In fact, the 'bad variance' is actually just bad play caused by trying to fit 125k hands into a single month. I could write my monthly quota of ten poker articles in one day if I really wanted, but most of them would be garbage. Very often, a really talented student will force himself to play 100k C-game hands instead of 50k A-Game hands. The result? He breaks even for the month instead of netting a healthy profit.
There is a very real negative correlation between volume and performance. Acknowledge it and pay attention to how well you are playing. Try to explore what the maximum amount of volume is that you can force yourself to play before things get hazy and your focus diminishes. This is the amount of hands you should seek to put in.
The Scared StudierI really feel for this student. He has all the technical skills and more for beating the current stake but is crippled by the anxiety of failure. He will gladly hide behind a three-hour study session instead of putting in an hour at the tables. When things start to go wrong, he is out of there, and might not load up a poker session for another week. The antidote to this sort of mental game problem is simply to sit there during bad sessions, let the feelings of discomfort pass, and play on. The only thing holding this player back is volume. The psychological cure involves rewiring the culprit core-belief behind his reluctance to play:
- 'If I don't try I can't fail.'
- This should be changed to:
- 'If I don't try, I have already failed.'
The VictimThe victim believes strongly that failure is inevitable yet not his fault. He is unwilling to take accountability for is lack of self-control and is unaware of just how little of his skill-set he brings to the table. Bad luck has a very strong effect on the victim, quickly transforming him into to a losing player. This player-type almost never spots his mistakes or reviews his own hands in an accountable way. Instead, his study time involves ingesting new material that he can understand in principle but not utilise at the tables in the heat of battle. When I question the victim about his line in a hand where I believe he made a large mistake, there is always an excuse.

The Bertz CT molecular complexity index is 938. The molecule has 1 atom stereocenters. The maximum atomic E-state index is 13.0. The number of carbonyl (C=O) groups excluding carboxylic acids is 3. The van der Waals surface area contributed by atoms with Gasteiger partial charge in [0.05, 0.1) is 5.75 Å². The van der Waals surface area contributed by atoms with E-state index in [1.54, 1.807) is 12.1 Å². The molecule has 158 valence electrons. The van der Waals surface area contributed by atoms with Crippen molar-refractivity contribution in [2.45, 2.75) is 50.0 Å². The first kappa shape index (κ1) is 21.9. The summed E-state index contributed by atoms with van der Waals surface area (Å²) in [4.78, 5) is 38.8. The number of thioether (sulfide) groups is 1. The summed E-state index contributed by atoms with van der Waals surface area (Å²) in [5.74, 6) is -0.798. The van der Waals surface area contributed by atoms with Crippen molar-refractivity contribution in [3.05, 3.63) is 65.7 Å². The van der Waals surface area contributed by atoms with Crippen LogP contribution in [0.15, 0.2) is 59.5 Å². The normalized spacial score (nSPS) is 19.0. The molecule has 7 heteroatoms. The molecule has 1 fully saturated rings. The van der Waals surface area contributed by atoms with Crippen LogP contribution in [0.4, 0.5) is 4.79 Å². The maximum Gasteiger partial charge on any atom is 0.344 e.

"This guy was really being out of line that day."
"I must have had a good read."
The victim needs to understand that the disparity between his skill level and his results is caused by his own attitude and not variance. His selective memory prevents him from searching for the truth. By seeing only those spots where the deck favoured his opponents, he creates the fatal core belief:
"I am helpless and unaccountable."
It is this sentiment that stops the Victim from truly giving poker his all. He is in a sense, a more self-pitying version of the scared studier; he just replaces studying for moaning.
I suffered from this poker personality at the beginning of my career. The solution was to let go of my ego and realise that there was a large difference between ability level, and decision quality at the table.